Floods A major Catastrophe in PakistanEvery year destructive natural disasters occur worldwide Essay

Floods: A major Catastrophe in PakistanEvery year destructive natural disasters occur worldwide affecting human lives, their daily lives, destructing infrastructure. Specifically, the developing countries endure high damages due to highly vulnerability to natural disasters due to lack of preparedness, prevention plans and inadequate infrastructure to deal with these catastrophes. In recent years, Flood has effected badly Pakistan. From 2005 to 2015, Floods have damaged infrastructure, destroyed homes, and impacted lives of over 25 million people. Some people were illegally living in flood detention areas because of poverty and homelessness.

Govt. of Pakistan spends billions of dollars on rescue, relief operations and maintenance of flood works annually. Flood policy is designed based on recommendations from provincial, local and federal agencies and various institutes have been setup to prevent and mitigate these disasters but statistics show no major decline flood-to-damage ratio in Indus Basin.In this study, the reasons of fluvial and flash floods in major areas of Pakistan, management policies, and flood prevention measures are investigated.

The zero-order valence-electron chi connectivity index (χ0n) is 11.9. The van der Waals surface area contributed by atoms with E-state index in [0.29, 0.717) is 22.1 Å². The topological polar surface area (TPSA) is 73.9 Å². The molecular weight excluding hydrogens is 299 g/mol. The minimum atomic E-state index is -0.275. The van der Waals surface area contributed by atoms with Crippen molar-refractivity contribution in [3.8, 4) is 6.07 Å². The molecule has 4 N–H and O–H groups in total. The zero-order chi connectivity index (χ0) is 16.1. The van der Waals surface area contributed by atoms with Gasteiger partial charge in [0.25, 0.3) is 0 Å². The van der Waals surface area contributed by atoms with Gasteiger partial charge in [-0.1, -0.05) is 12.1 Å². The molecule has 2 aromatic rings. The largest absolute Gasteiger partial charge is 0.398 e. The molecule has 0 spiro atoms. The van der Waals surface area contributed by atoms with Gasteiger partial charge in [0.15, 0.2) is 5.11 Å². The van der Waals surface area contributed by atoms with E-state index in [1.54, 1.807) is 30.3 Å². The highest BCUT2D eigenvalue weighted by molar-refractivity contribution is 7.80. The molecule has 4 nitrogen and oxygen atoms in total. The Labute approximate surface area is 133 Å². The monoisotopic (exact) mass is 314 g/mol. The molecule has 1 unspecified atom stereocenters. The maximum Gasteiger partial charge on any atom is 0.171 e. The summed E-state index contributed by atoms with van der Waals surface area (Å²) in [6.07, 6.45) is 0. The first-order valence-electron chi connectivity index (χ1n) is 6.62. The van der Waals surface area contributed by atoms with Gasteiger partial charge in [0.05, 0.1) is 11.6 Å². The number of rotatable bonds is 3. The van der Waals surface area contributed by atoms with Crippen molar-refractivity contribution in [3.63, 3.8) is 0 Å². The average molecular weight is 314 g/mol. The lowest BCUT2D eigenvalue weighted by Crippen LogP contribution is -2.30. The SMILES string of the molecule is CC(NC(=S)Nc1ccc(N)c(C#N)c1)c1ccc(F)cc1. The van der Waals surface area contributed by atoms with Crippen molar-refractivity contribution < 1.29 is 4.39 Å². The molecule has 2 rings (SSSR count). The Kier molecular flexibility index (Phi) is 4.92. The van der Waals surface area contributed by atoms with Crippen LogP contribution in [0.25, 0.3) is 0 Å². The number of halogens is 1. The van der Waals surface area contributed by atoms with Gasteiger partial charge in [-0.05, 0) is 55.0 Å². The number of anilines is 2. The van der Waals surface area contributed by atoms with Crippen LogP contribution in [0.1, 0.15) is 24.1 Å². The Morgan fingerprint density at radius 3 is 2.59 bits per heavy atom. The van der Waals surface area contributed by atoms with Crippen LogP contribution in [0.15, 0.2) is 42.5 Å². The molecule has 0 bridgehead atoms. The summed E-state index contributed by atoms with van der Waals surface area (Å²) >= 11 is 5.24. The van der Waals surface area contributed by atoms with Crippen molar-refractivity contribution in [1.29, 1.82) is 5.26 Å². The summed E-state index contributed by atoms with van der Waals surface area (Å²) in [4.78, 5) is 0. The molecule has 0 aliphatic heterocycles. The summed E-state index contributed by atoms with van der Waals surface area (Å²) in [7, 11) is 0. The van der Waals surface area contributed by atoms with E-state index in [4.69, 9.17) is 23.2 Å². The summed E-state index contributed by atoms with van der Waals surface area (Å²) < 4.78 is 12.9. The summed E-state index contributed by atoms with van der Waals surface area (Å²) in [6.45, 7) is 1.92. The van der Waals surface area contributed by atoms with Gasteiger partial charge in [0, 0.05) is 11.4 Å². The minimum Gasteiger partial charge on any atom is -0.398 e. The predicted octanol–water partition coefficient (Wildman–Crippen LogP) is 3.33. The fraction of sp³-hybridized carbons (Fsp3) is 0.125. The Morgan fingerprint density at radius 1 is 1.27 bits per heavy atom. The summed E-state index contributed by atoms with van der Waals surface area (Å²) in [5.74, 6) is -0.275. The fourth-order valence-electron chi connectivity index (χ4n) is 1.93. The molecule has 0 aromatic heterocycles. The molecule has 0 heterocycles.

Finally, a comprehensive list of ideas based lectures delivered by teacher in class is presented.1. IntroductionPakistanis one of most vulnerable and disaster-prone country from natural disasters due to climatic change and its geographical location. Past researchers and scientists have placed Pakistan at ranked 16th among 170 nations based on climate change vulnerability index [1]. Flood, one of the frequent natural disasters during the monsoon season occurs in Indus river basin. In 2010, the worst flood affected almost one fourth population of the country. According to statistics 8000 people lost their lives, 20 million people were seriously affected and lost their homes, destroyed standing crops spread around 2 million hectare and caused a total economic loss of 10 billion US dollars as shown in Figure 1. The poverty conditions in area, limited resources, low adaptive capacity and inadequate arrangement at national and local level aggravated the destruction[2].HDI (Human Development Index) and GDP indicators also indicated the weakness of the government’s response to a natural disaster at such level. According to economic reports Pakistan’s GDP in 2008 was estimated at US $164 billion and GDP per capita was $955 giving Pakistan a rank of 132nd. in 2009, according to the HDI report Pakistan was having 0.572 HDI, ranking Pakistan at 141 out of 182 countries[3] . These statistics however revealed the weakness of government to tackle the natural hazards and rebuilt the infrastructure of the prone areas.By looking at the devastating effects of these natural hazards, researchers have widely accepted the role of risk reduction, prevention and mitigation. It is also further stressed to make a comprehensive policy among various disciplines to coup in such situations as local institutions are the first responder to carry out effective and responsible disaster risk reduction measures. The nature of flooding varies according to geographical location of area. Areas along both sides of Indus basin are flat and densely populated. In Indus Basin, fluvial floods are more damaging and devastating. . Flash floods or hill torrents (Figure 2) are the second most destructive type of flood. Hill torrents claim destruction of large areas of the country frequently [4].2. Fluvial Floods in Indus BasinMostly severe floods occur in Indus basin is due to monsoon season due to heavy rainfall. In addition, the melting of snow from glaciers during hot summer intensify the flow of flows in rivers. During this period, heavy rainfall also occurs in upper catchment area of Indus River in Kashmir valley. As a consequence of these factors, the river expands to entire floodplains[4].Figure 1: Flood losses details at national level against severe flooding years [4].In Indus basin, the nature of these fluvial floods varies depending upon the height of bed level as compared to the adjoining areas. Major flood occurs in lower Indus plain area as water over flows from riverbanks because of less difference of river bed level. However, in the lower part of the Indus this extra water do not return to the river. However illegal use of inundation areas leads to larger damages.Figure 2: Map of Pakistan showing hydrological and geographical features [4]2.1 Urban FloodingRapid urbanization linked with economic development and migration from rural areas to cities has increased population to uncontrollable extent. Because of this rapid growth in cities, the land space became unavailable and people start living in flood prone areas. Moreover, cities expand in surrounding farmlands where flood protection is lower. The drainage system becomes antiquated and insufficient for rainwater while prices of assets escalates. Zoning land and regulating land useare not done and local agencies are more reluctant to regulate the laws and inhibit development. Furthermore, no proper solid waste treatment and use of shopping bags has also reduced the efficiency of drainage system. Because of these reasons, major cities in Pakistan like Karachi, Lahore, and even Abbottabad became flooded during the normal rainfall.3. Flash floods in Indus BasinHilly areas of Pakistan including KPK, Kashmir, some areas of Baluchistan and Punjab receive flash floods typically due to high rainfall. In Kashmir and KPK the average rate of rainfall is high as compared to rest of hilly areas. However, heavy rainfall causes flash floods leading to severe damages to human lives as well as infrastructure in Baluchistan and Dera Ghazi Khan (D.G. Khan). In KPK, slash floods occur mainly due to sleep bed slope, which enhances the velocity of flow leading to erosion of banks. Provincial Government has taken few measures by constructing spurs to reduce the chances of erosion. Some dikes have been constructed in order to divert the flood at various locations and to minimize the effects of heavy rains.The high level of deforestation has occurred in past years caused the reduction in water retention by forest eco-system which has enhanced the devastating effects of flood occurrence. As a consequence, the surface water runoff along with sediment load due to erosion increases. This leads to landslides and damaging of riverine infrastructure. In Punjab province, some areas of Pothohar region face flash flooding. Islamabad and Rawalpindi both cities endure severe flash flooding during monsoon season due the overflow in Nullah Lai, flowing through centre of both cities.Most parts of Baluchistan Province are barren and having steep slopes which leads to flash floods during summer rainfall [5].4. Floods due to cyclonesCyclones and high tides are major causes of floods in coastal areas. In Pakistan, Makran is most affected area due to severe cyclones. Cyclones are usually generated in the Arabian Sea due to which severe rains throughout the region from gulf to south Asian coasts. However, the probability of occurrence of these cyclones is very low almost one cyclone occur per year in the Arabian Sea. Most of these cyclones finish at Omani coast. However, no severe past studies showed that no until now no devastating tidal flood has occur so far [4].5. Weaknesses in current flood’s monitoring systemThere are various risks factors involves increasing the vulnerability and severity of natural hazards in Pakistan. There include 1) Poor Infrastructure and no enforcement of land development and building codes; 2) Poor efficiency and no maintenance of early warning systems; 3) limited education and awareness on disaster and risk management; 4) corruption and non-serious attitude of government departments towards impoverished communities; 5) allocation of limited resources including manpower and limited coordination among various government disaster response agenciesPakistan has taken various measures including both structural and non-structural to deal with flood hazard to reduces flood losses. However the main ideas behind these measures is based on flood prevention. Mostly strategies are formed for rescue and relief actions. However, at local level in case of hazard no precise strategy has been seen yet to enhance the flood fighting abilities. Federal Government has initiated plan for flood mapping, but still no further progress has been seen and authentic product has been produced to integrate flood mapping into existing flood data.Although, government has taken new initiatives for structural and non-structural measures but lack of regular maintenance leading to failure. Major negligence has been reported in 2010 floods in maintenance of dike and flood emergency warning system.Corruption while dealing with funds has been reported. Federal government allocated funds and distributes them through flood agencies. These agencies further distributes among people on biased and political influence. On the other hand, the project approval guidelines set by flood agency are based on protecting the property, location and infrastructure of influential individuals and completely neglecting of areas and communities with lesser influence and importance. There is complete negligence has been observed in preventing deforestation in hilly areas because of involvement of political individuals.Indus basin is backbone of Pakistan social and economic infrastructure. Every year devastating records have been found while flooding in Indus basin. However, until now no seriousness has been shown by taking precise measurement to deal with fluctuations in Indus River.Soil erosion and sediment transport to lakes, dams and other reservoirs reduce the capacity of water storage and flood mitigation function. Regular sediments deposition may destabilise dikes during flooding. More often, because of sedimentation the water level rises in Indus River, leads to flooding of surrounding areas in lower Punjab and Sindh. Every year huge resources are spent on dredging purposes to restore flood conveyance capacity.The storage capacity of Pakistan is around 12% and since 1974 after Tarbela dam until now no major dam or reservoir has been constructed for storage, hence much water is lost in sea every year. Construction of new dams and reservoirs has been stopped by the political issue and inter-provincial disputes. Pakistan is more vulnerable to natural clematises as it has been suffering with severe draught and water shortage and later by devastating flood in 2010 [4].6. Flood Modelling, monitoring and forecastingWith advances in technology, it has been possible to certain limit to predict the extreme precipitation, and with monitoring and modelling of flood certain methods can be employed for improving flood prevention and mitigation. Z. Duan et al. used two gridded precipitation models along with VIC (Variable Infiltration Capacity) to predict the extreme precipitation and stream flow in Ganjiang River Basin, China. The simulated results with VIC model while using found to agree well with the observations [6].The U.S. Army Corps of Engineers (USACE) – Engineer Research and Development Centre (ERDC) Coastal and Hydraulics Laboratory (CHL) used their model to simulate the flooding of 2010 in Pakistan. This new computer model is used for simulation of flooding, prediction and estimation of total drawdown of the floodwaters, and estimates time for flood water to recede. Thousands of data points were incorporated and integrated from geographical, historical and satellite information. ERDC-CHL covers very large areas for flood simulations, hence the simulation times are relatively long. The simulations were carried to predict the peak propagation of the flood during the rising period and for estimation of time for flood water to recede. That is where the extremely robust algorithms implemented in DSS-WISE (a GIS based user friendly pre-processor) which take into account wetting and drying, simulates data accordingly [7].B. Ahmad et al. investigated and modelled flood conditions for Nullah Lai at Islamabad. They used HEC-RAS and HEC-GeoRAS hydrological models to outline the areas vulnerable to flood having different discharge values. Moreover, a topographic survey technique was employed targeting area from Kattarian to Gawalmandi Bridges to produce the DEM of the area. GIS technology has been used to demarcate the variation of topography and to find the inundation depths at various locations of the concerned area. The integrated modelling technique has been proved well todemarcate areas vulnerable to flood predicting inundation depths at a particular discharge value [8].7. Recommendation for Floods risk prevention and mitigation measuresBased on these weaknesses and discrepancies in current flood prevention and management system of Pakistan few recommendations are presented. These recommendations are structure and non-structure development of system to prevent, mitigate and reduce the devastating effects of floods. Flood protection is never absolute and might possible things can go wrong. The question is to what can communities can be protected at what cost of resources and how much of the remaining risk has to be accepted. Risk management analysis will be an appropriate method to deal with this challenge. The evaluation of health and safety of dikes, spurs, embankments and other flood works at is necessary. During dry period, cracks and fissures may develop in the embankments. Therefore, these structures need an effective monitoring coupled with regular maintenance before the onset of the flood season. Also, SOPs (Standard Operating Procedures) needs to be updated and improved. Based on latest research, these structures need to be redesigned and improved. The flood detention areas or wetting channels must be provided along the embankments in order to protect the bigger cities, major towns and infrastructure. Another strategy to make second defensive line of embankments to protect the most important areas can be adapted. Sedimentation may change the bed level of reservoirs, river and reservoirs. There is a need for establishment of new bench-marks to define new heights and strengths. Flood protection and maintenance works should be given due importance in budget plans irrespective of frequency of floods. Resources and investments need to be identified to cater for the future needs arising from future extreme events. Construction of new dams and reservoirs specifically at Kalabagh along the Indus River has been technically proved and effective measure to store the extra water flowing. As a result, the flooding in lower Punjab and Sindh can be reduced to significant level. On other hand, this dam can also enhanced the power production capacity of Pakistan. Provision of flood release or escape channels connecting the main rivers may reduce flood peak discharge. Adequate drainage facilities must be provided on roads, highways and other related infrastructures to evacuate flood water in order to provide protection to the cities and town and important installations such as power stations, nuclear installations, oil refineries and industries etc. Measures to regulate land control and implementation of laws for building development in the immediate areas at high risk of floods, landslides or dam must be implemented. Exceptions should be restricted to those uses which are of stringent necessity. The political influence must be rejected and an effective law must be prevailed at any cost. Capacity building and training of staff responsible for flood management, through short courses and trainings on flood fighting and protection, barrage management, and contingencies plans. More research and knowledge on floods is necessary to make better and effective plans for preventing and mitigating flood effects. This research should include modelling for extremeconditions based on history of past events. Existing models and future integrated modelling practices should be based on comparisons by applying and evaluating them within the same river basin. The integration of new knowledge into graduates is essential through research at national and International levels. An effective early-warning and forecasting system supported by meteorological must be installed at upper and lower catchment areas on Indus River. Efficient communication and coordination is required among federal, provincial and local disaster fighting agencies. There is a need for coordination system at district and tehsil administration system during emergencies. Efficient and strong communication links need to be established among disaster fighting agencies, press and public representatives. The widespread damages can be controlled through effective and improved coordination. Effective security measures should be ensured on all barrages and flood structures through police, Pakistan army and other related agencies. The public should be aware of being at risk. They must be encouraged to take their own flood prevention measures and be informed about how to act during flood their lives and belongings. Using district administration practical guidelines must be distributed on how to behave in that way. Moreover, areas at higher risk of flooding, people must be trained on regular basis about alert, rescue and safety measures.References[1] F.K. Khan, A geography of Pakistan: environment, people and economy, Oxford University Press, Karachi, 1991.[2] S. Deen, Pakistan 2010 floods. Policy gaps in disaster preparedness and response, International Journal of Disaster Risk Reduction 12 (2015) 341-349.[3] I.H.D.I. UNDP, 2011. (Accessed 30 2018).[4] M.A.U.R. Tariq, N. van de Giesen, Floods and flood management in Pakistan, Physics and Chemistry of the Earth, Parts A/B/C 47-48 (2012) 11-20.[5] J.F. Jarrige, Excavation at Mehrgarh – Pakistan, South Asian Archaeology 1975 (1997) 76-87.[6] Zheng Duan, Hongkai Gao, and Mouleong Tan, Extreme Precipitation and Floods: Monitoring, Modelling, and Forecasting, Advances in Meteorology, vol. 2017, Article ID 9350369, 3 pages, 2017.[7] APA citation: Modeling Pakistan’s flooding (2010, October 8) retrieved 6 January 2019 from [Ahmad B., M.S. kaleem. M. Butt, Zakir H., (2010) Hydrological modelling and flood hazard mapping of Nullah Lai 2010, Vol 47. Pp 215-226